This debate about Derrida is truly not a debate I wish to have. I think all of us have more or less said our piece and there’s really not much more to be said. Moreover, I just don’t see how this debate is conducive to my own work or what it contributes to that work. I think Scu, in his post over at Critical Animal, and Ian, in a couple of his posts here, hit the mark. Scu writes:
In both Levi’s and Harman’s cases, I think this Derrida was suffocating for them. Both of them have talked about the sort of push back to doing work that wasn’t commentaries from their pro-Derrida grad programs. In one of these posts Harman even talks about how derridians didn’t exactly support his book Tool-Being.
This describes my position exactly. First, I, contrary to what Scu implies in his post, I have gotten a lot out of Derrida. My Master’s thesis, paradoxically written after my dissertation, was on Derrida. I learned a lot from him and have been deeply influenced by his thought. However, second, Scu is absolutely right in observing that I have found a certain institutional atmosphere in Continental philosophy to be literally suffocating. I cut my teeth in a graduate program focused on the history of philosophy that was filled with Derrideans and Gadamerians. What I found suffocating is that philosophical discussion became debates about texts rather than issues. Hours would be spent analyzing texts, debating what philosophers meant, tracing out etymological resonances, tracing historical lineages etc., without ever evaluating the claims and arguments of these philosophical texts.
Two things followed from such an orientation. First, any criticism of a philosopher’s claims was immediately transformed into the claim that the philosopher had been misinterpreted. While misinterpretation does indeed take place and it is important to get one’s interpretations right, a) the tendency within Continental circles is to infinitely prolong the labor of interpretation such that philosophical work and argumentation is never reached, and b) I’ve simply never seen a Continental philosopher in this tradition ever concede that the interpretation was valid and that a criticism is not a matter of misinterpretation. In other words, the possibility of counter-argument against, say, Hume is always deferred. We give it lip service without ever actually practicing it. Or, at least, this is the rule.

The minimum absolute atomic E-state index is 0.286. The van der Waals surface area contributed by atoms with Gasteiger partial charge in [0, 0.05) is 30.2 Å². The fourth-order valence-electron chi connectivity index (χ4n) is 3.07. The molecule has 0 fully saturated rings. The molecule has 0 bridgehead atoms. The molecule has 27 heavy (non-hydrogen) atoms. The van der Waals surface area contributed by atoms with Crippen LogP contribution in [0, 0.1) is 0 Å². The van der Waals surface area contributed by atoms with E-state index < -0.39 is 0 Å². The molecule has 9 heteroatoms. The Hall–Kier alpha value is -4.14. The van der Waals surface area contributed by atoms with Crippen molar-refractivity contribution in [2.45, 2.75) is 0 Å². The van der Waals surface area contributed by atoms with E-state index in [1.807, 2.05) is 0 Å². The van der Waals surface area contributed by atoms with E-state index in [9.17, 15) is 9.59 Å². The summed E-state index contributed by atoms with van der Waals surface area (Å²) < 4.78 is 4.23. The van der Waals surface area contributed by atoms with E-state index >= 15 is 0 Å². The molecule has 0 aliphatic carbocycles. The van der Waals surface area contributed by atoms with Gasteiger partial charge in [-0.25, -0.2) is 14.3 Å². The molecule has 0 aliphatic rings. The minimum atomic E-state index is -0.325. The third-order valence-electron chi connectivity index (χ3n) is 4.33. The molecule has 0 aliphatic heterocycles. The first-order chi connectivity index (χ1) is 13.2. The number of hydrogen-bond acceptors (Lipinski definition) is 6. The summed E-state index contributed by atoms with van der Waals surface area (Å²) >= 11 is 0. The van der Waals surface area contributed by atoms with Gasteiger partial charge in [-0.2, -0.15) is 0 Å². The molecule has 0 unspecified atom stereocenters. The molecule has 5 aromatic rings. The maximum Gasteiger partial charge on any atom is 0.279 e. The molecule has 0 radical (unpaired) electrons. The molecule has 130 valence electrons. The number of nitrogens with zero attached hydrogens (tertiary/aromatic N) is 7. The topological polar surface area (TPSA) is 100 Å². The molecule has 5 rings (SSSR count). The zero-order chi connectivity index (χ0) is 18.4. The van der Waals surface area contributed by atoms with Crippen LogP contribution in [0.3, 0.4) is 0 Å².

Second, philosophy is transformed into the analysis of philosophical texts by these orientations. What the contemporary Continental philosopher is supposed to do, within this framework, is analyze texts. This tendency is so pronounced that those who do original work even come to be called “analytic philosophers” by Continentalists. I’ve often heard Manuel DeLanda, for example, referred to as an analytic philosopher because of the nature of his work and the fact that it doesn’t primarily grapple with texts or the history of philosophy. In my darker moments I sometimes wonder if humanities shouldn’t be restructured so that the people who wish to engage in the work of commentary are placed in history departments and philosophy departments are dominated primarily by themes and questions. I say “in my darker moments” because I, of course, still engage heavily in the analysis of texts as a way of thinking. What I object to is an institutional climate that normalizes textual engagement as the dominant and primary way of doing philosophy. In my view, any glance at the SPEP schedule reveals what a crisis American Continental thought is in. 90% of the papers are commentaries on other thinkers and they are selected for precisely this reason. This, I believe, is both decadent and ridiculous and something we should work to change.